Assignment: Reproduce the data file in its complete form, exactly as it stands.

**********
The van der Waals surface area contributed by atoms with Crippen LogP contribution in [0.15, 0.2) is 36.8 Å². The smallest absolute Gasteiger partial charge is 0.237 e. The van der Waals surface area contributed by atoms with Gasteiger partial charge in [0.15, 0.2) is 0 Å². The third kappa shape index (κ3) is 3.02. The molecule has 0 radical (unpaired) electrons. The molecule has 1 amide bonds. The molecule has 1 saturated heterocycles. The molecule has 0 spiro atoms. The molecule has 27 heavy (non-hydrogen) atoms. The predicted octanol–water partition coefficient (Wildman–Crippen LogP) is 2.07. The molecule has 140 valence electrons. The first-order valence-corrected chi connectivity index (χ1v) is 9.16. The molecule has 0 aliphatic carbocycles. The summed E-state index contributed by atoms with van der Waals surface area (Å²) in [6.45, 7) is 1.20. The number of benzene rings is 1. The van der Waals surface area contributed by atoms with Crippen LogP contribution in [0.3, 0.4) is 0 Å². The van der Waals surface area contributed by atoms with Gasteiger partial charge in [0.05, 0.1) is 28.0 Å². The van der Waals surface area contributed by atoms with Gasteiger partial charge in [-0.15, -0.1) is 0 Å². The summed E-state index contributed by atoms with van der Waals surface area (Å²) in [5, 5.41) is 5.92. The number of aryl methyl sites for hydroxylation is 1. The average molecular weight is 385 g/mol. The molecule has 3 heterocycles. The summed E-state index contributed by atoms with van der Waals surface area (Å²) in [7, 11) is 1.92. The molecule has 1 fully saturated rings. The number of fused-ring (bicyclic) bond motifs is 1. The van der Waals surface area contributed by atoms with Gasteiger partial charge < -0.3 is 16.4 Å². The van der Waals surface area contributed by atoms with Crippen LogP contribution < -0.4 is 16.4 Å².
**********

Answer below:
The van der Waals surface area contributed by atoms with Crippen LogP contribution in [0.15, 0.2) is 36.8 Å². The smallest absolute Gasteiger partial charge is 0.237 e. The van der Waals surface area contributed by atoms with Gasteiger partial charge in [0.15, 0.2) is 0 Å². The third kappa shape index (κ3) is 3.02. The molecule has 0 radical (unpaired) electrons. The molecule has 1 amide bonds. The molecule has 1 saturated heterocycles. The molecule has 0 spiro atoms. The molecule has 27 heavy (non-hydrogen) atoms. The predicted octanol–water partition coefficient (Wildman–Crippen LogP) is 2.07. The molecule has 140 valence electrons. The first-order valence-corrected chi connectivity index (χ1v) is 9.16. The molecule has 0 aliphatic carbocycles. The summed E-state index contributed by atoms with van der Waals surface area (Å²) in [6.45, 7) is 1.20. The number of benzene rings is 1. The van der Waals surface area contributed by atoms with Crippen LogP contribution in [0.3, 0.4) is 0 Å². The van der Waals surface area contributed by atoms with Gasteiger partial charge in [0.05, 0.1) is 28.0 Å². The van der Waals surface area contributed by atoms with Gasteiger partial charge in [-0.15, -0.1) is 0 Å². The summed E-state index contributed by atoms with van der Waals surface area (Å²) in [5, 5.41) is 5.92. The number of aryl methyl sites for hydroxylation is 1. The average molecular weight is 385 g/mol. The molecule has 3 heterocycles. The summed E-state index contributed by atoms with van der Waals surface area (Å²) in [7, 11) is 1.92. The molecule has 1 fully saturated rings. The number of fused-ring (bicyclic) bond motifs is 1. The van der Waals surface area contributed by atoms with Gasteiger partial charge < -0.3 is 16.4 Å². The van der Waals surface area contributed by atoms with Crippen LogP contribution < -0.4 is 16.4 Å².